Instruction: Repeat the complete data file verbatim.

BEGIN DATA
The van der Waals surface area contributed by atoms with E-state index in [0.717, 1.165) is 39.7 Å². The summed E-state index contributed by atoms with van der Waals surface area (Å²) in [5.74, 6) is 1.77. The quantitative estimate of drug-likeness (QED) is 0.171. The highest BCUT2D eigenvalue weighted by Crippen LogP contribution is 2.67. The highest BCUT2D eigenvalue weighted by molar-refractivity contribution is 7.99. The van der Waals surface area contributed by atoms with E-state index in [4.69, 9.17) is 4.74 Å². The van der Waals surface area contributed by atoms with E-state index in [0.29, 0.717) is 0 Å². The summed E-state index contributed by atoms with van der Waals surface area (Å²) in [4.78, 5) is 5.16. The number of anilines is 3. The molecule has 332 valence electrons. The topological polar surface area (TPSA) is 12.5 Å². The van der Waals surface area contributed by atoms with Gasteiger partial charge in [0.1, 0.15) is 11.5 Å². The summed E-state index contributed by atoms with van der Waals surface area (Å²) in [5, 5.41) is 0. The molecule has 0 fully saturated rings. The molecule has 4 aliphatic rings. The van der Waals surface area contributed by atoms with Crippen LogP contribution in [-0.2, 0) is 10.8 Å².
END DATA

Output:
The van der Waals surface area contributed by atoms with E-state index in [0.717, 1.165) is 39.7 Å². The summed E-state index contributed by atoms with van der Waals surface area (Å²) in [5.74, 6) is 1.77. The quantitative estimate of drug-likeness (QED) is 0.171. The highest BCUT2D eigenvalue weighted by Crippen LogP contribution is 2.67. The highest BCUT2D eigenvalue weighted by molar-refractivity contribution is 7.99. The van der Waals surface area contributed by atoms with E-state index in [4.69, 9.17) is 4.74 Å². The van der Waals surface area contributed by atoms with E-state index in [0.29, 0.717) is 0 Å². The summed E-state index contributed by atoms with van der Waals surface area (Å²) in [4.78, 5) is 5.16. The number of anilines is 3. The molecule has 332 valence electrons. The topological polar surface area (TPSA) is 12.5 Å². The van der Waals surface area contributed by atoms with Gasteiger partial charge in [0.1, 0.15) is 11.5 Å². The summed E-state index contributed by atoms with van der Waals surface area (Å²) in [5, 5.41) is 0. The molecule has 0 fully saturated rings. The molecule has 4 aliphatic rings. The van der Waals surface area contributed by atoms with Crippen LogP contribution in [-0.2, 0) is 10.8 Å².